Cottage Garden Favorites: Rose Campion

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The first time that I saw rose campion, I stopped dead in my tracks. It was growing in combination with larkspur and feverfew, some of my favorite cottage garden flowers, and the combination was perfect. The contrast of the hot pink flowers with the cool purples of the larkspur and bright white of the feverfew was striking. I vowed to reproduce it in my own garden.

Cultivation

Rose campion are related to pinks and have similar flowers but that is where the resemblance ends. Whereas pinks grow in mounds with grassy foliage, rose campion has soft furry silvery gray leaves that grow in a rosette about a foot wide. One of its nicknames is dusty miller because of its resemblance to that plant.

A short-lived perennial that is also sometimes grown as a biennial in colder climates, rose campion is hardy in zones 4 through 10. It is originally from southeastern Europe and came to North America with the early colonists.

The rosettes of leaves at the base of the plants usually grow to about 12 inches tall while the flower stalks arising out the rosettes can be as tall as 3 feet. They are topped with dark pink or magenta flowers. It also comes with white flowers. Newer hybrids have combination pink and white flowers or white with a pink eye. There are double forms also. Bloom time is late spring to early summer.

As evidenced by its silvery leaves, rose campion is drought tolerant. It prefers sun but also tolerate a little shade. It is also deer resistant.

My first encounter with rose campion
My first encounter with rose campion | Source

Propagation

You can divide the leaf rosettes to make more plants but the easiest way to propagate rose campion is by seed. It readily self-sows or you can direct sow seeds in the spring or fall. Sow them on the surface and don't cover them. They need light to germinate. Be patient! Like all perennials, it can take 3 to 4 weeks for the seeds to germinate. Seeds should be sown where you want your plants to grow. They do not like being transplanted once they are established.

You can also start your seeds indoors 6 to 8 weeks before your last frost. The seeds need at least a week of cold stratification. You can plant the resulting seedlings in your garden after your last frost.

© 2015 Caren White

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Comments 16 comments

M L Morgan 13 months ago

I had never considered Rose Campion for my garden. I'm a massive fan of the cottage garden look and already have Foxglove and Hollyhock growing nicely. I might have to give this a try. Thanks for sharing this very informative hub. :)


thumbi7 profile image

thumbi7 13 months ago from India

We don't get to see these flowers here. It looks awesome

Thanks for sharing


Phyllis Doyle profile image

Phyllis Doyle 13 months ago from High desert of Nevada.

A cottage garden has always been my dream if I ever get my own home. I love the old fashion flowers. I have not seen Rose Campion before - what a lovely addition to the garden.

Thanks for the information and tips on this lovely flower.


rebeccamealey profile image

rebeccamealey 13 months ago from Northeastern Georgia, USA

It is nice to relate all these lovely flowers as cottage garden flowers, My grandmother had bachelor buttons, and hollyhock which I always confuse with Rose of Sharon, which seems like another cottage flower maybe?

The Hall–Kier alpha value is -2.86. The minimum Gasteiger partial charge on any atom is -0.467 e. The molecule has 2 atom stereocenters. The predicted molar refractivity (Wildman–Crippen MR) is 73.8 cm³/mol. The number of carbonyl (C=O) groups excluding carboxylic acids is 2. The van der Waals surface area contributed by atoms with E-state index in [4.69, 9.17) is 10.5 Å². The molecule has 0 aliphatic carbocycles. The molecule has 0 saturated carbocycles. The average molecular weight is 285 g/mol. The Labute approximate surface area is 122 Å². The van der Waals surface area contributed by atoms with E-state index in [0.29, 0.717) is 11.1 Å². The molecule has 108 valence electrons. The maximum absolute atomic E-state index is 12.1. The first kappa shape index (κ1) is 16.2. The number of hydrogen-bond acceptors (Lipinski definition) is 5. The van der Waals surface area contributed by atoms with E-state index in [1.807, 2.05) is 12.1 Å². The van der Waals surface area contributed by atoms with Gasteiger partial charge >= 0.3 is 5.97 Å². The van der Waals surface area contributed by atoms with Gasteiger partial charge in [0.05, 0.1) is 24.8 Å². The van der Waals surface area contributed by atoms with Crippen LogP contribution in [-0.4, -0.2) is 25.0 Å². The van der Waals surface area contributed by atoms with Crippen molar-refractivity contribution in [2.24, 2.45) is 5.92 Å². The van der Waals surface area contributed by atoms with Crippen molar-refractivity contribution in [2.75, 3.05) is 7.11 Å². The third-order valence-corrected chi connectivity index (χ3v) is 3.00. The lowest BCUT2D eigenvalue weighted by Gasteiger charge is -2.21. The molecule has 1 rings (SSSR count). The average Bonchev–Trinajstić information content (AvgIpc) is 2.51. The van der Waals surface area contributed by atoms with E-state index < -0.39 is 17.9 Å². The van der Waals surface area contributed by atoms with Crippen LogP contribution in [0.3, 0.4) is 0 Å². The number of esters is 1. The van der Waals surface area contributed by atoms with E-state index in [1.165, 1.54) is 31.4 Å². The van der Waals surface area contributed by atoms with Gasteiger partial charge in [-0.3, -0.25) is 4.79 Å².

BlossomSB profile image

BlossomSB 13 months ago from Victoria, Australia

I didn't know its name, but a neighbour grew it and now it keeps popping up in my garden. Thanks for an interesting article.


FlourishAnyway profile image

FlourishAnyway 13 months ago from USA

Beautiful and your description is equally vivid!


nancynurse profile image

nancynurse 13 months ago from Southeast USA

I love a cottage garden where I can cut flowers all through the summer . Thanks for sharing.


teaches12345 profile image

teaches12345 13 months ago

This is the first I have ever seen this pretty garden flower variety. It is a lovely setting for any home.


OldRoses profile image

OldRoses 5 months ago from Franklin Park, NJ Author

You're welcome ML! I was also a long time cottage gardener before I discovered rose campion.


OldRoses profile image

OldRoses 5 months ago from Franklin Park, NJ Author

Thumbi, it's probably too hot in India for rose campion to grow. Thanks for reading and commenting.


OldRoses profile image

OldRoses 5 months ago from Franklin Park, NJ Author

Phyllis, have you considered a plot in a community garden? I don't think they require you to grow vegetables only, so you could grow old-fashioned flowers instead. Thanks for reading and commenting.


OldRoses profile image

OldRoses 5 months ago from Franklin Park, NJ Author

Rebecca, Rose of Sharon is definitely a cottage garden flower. They are so lovely. Thanks for reading and commenting.


OldRoses profile image

OldRoses 5 months ago from Franklin Park, NJ Author

Blossom, I hope you don't mind them trying to move into your garden! Thanks for reading and commenting.


OldRoses profile image

OldRoses 5 months ago from Franklin Park, NJ Author

Thanks, Flourish! I'm glad you enjoyed it. Thanks for reading and commenting.


OldRoses profile image

OldRoses 5 months ago from Franklin Park, NJ Author

Nancy, me too! Cottage gardens are just full of season long color. Thanks for reading and commenting.


OldRoses profile image

OldRoses 5 months ago from Franklin Park, NJ Author

Teaches, I agree! They have been a wonderful addition to my garden. Thanks for reading and commenting.

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